Cardiac Waveform Monitoring: A Paramedic and EMT’s Guide

The cardiac waveform. It’s been plastered on shirts and worn around the necks of teenagers for years. When I first started in EMS my sister got me a waveform necklace. I proudly wore it until one day I realized it wasn’t “cute” at all. It represented a seriously messed up heart — long PR interval, wide QRS complex, significant ST elevation. A whole shebang of conditions that are impossible to actually combine. I still wear it, but if anyone asks, it’s a mountain scene.

cardiac monitoring

PQRST isn’t just for patient history anymore. Lets build up from the baseline (See what I did?) looking at both the electrical activity and also the underlying mechanical activity. Remember: just because you have a rhythm on the monitor doesn’t mean the heart muscle is actually contracting.

P Wave

p wave illustration cardiac monitoring

The first movement away from the baseline you see is the P wave.

  • Electrically — The P wave is the first deviation you will see from the baseline and represents atrial depolarization of the right and left atria from an impulse generated at the SA node. The point where the wave returns to the baseline is the end of the P wave. There is no visible wave that represents repolarization of the right and left atria, because it is buried in the larger QRS complex.
  • Mechanically — The atria contract and push blood into the ventricles.

Normal P waves are smooth and rounded, however abnormal P waves can be notched, peaked, or inverted.

QRS Complex

QRS complex illustration cardiac monitoring

In a normal sinus rhythm, the next wave will be the Q wave followed closely by the R wave and S wave. These three waves tend to travel in a group, so we refer to them as the QRS complex, but that doesn’t mean that every QRS complex has all three waves.

Q Wave

q wave illustration cardiac monitoring

The Q wave is the first negative deflection (below the baseline) in the cardiac waveform (unless preceded by a R wave). Unlike the P wave, the Q wave is always negative.

  • Electrically — The electrical impulse that just made its way through the atria continues on its merry way and depolarizes the interventricular septum from left to right.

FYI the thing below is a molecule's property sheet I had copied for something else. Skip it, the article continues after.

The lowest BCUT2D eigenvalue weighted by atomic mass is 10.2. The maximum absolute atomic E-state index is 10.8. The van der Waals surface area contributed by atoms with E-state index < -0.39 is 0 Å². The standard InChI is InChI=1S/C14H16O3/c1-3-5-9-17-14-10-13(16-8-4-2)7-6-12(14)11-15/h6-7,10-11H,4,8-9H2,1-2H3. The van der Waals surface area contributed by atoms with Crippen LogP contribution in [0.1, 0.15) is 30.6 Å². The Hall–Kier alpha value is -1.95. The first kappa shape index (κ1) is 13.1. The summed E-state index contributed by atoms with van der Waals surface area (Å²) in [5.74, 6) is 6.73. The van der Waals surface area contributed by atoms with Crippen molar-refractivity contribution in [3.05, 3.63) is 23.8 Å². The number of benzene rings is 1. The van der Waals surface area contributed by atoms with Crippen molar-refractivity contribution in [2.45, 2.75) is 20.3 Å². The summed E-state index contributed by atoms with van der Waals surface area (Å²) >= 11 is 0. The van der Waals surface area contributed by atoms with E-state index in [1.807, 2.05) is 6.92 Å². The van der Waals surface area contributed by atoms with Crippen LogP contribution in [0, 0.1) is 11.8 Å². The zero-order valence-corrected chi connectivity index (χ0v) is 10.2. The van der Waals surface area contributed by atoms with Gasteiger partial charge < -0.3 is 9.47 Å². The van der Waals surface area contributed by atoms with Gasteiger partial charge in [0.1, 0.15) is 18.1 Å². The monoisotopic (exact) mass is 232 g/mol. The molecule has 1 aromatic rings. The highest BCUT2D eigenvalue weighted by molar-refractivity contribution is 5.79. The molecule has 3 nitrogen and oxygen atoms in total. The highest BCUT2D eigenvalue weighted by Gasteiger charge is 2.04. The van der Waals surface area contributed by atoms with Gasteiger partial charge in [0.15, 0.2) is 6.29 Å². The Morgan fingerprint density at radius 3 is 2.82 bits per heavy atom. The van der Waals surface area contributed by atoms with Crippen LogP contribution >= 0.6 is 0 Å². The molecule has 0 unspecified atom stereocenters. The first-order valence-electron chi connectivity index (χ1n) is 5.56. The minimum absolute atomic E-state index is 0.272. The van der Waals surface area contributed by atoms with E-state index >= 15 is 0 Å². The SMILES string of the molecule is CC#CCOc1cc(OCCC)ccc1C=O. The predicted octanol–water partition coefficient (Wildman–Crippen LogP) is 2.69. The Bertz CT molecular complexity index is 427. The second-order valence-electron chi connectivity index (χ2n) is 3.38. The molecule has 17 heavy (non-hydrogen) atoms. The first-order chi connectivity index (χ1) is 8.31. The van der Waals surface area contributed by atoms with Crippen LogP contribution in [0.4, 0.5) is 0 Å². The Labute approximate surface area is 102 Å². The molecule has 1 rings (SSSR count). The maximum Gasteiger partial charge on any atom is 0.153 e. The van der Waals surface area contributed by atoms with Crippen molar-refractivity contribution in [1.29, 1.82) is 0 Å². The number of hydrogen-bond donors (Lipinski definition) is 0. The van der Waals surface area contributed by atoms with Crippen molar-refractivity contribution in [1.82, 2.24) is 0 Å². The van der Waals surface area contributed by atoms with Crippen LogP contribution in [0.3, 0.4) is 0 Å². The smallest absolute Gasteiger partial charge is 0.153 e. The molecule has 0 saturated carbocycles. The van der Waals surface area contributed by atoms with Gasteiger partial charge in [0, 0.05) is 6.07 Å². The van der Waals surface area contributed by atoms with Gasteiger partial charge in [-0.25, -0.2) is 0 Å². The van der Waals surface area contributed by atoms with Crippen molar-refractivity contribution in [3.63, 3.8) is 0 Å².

• Mechanically — The left and right ventricles contract and eject blood out of the heart into the arteries exiting the heart.

R Wave

R wave illustration cardiac monitoring

The R wave is the first positive deflection (above the baseline) in the QRS complex. Always positive.

  • Electrically — Simultaneous left and right ventricular depolarization.
  • Mechanically — The left and right ventricles contract and eject blood out of the heart into the arteries exiting the heart.

S Wave

s wave illustration cardiac monitoring

The S Wave is the first negative deflection below the baseline in the QRS complex. Always negative.

  • Electrically — Simultaneous left and right ventricular depolarization.
  • Mechanically — The left and right ventricles contract and eject blood out of the heart into the arteries exiting the heart.

T Wave

t wave illustration cardiac monitoring

The T wave follows the QRS complex (or any variation of Q, R, and S waves).

  • Electrically — Ventricular repolarization.
  • Mechanically — T waves occurs at the last phase of ventricular systole. The end of the T wave denotes the start of diastole where the heart rests and prepares for the cycle to repeat.

Normal T waves are slightly asymmetrical, however abnormal T waves can be peaked or inverted.

U Wave

Generally you don’t see U waves (especially in standard 4 lead monitoring), but if you do, they will look like a small notch directly after the T wave. They are rare enough that their exact meaning is still mysterious, but one commonly accepted theory is that they represent repolarization of the Purkinje fibers.

U waves can best be seen when the heart rate is slow.  An abnormal U wave might be flat or inverted, but it will always mirror the preceding T wave and occur before the next P wave.

So, now that you know what is happening behind the scenes of a cardiac waveform you can relax knowing….

cardiac monitoring

…. okay, not THAT relaxed!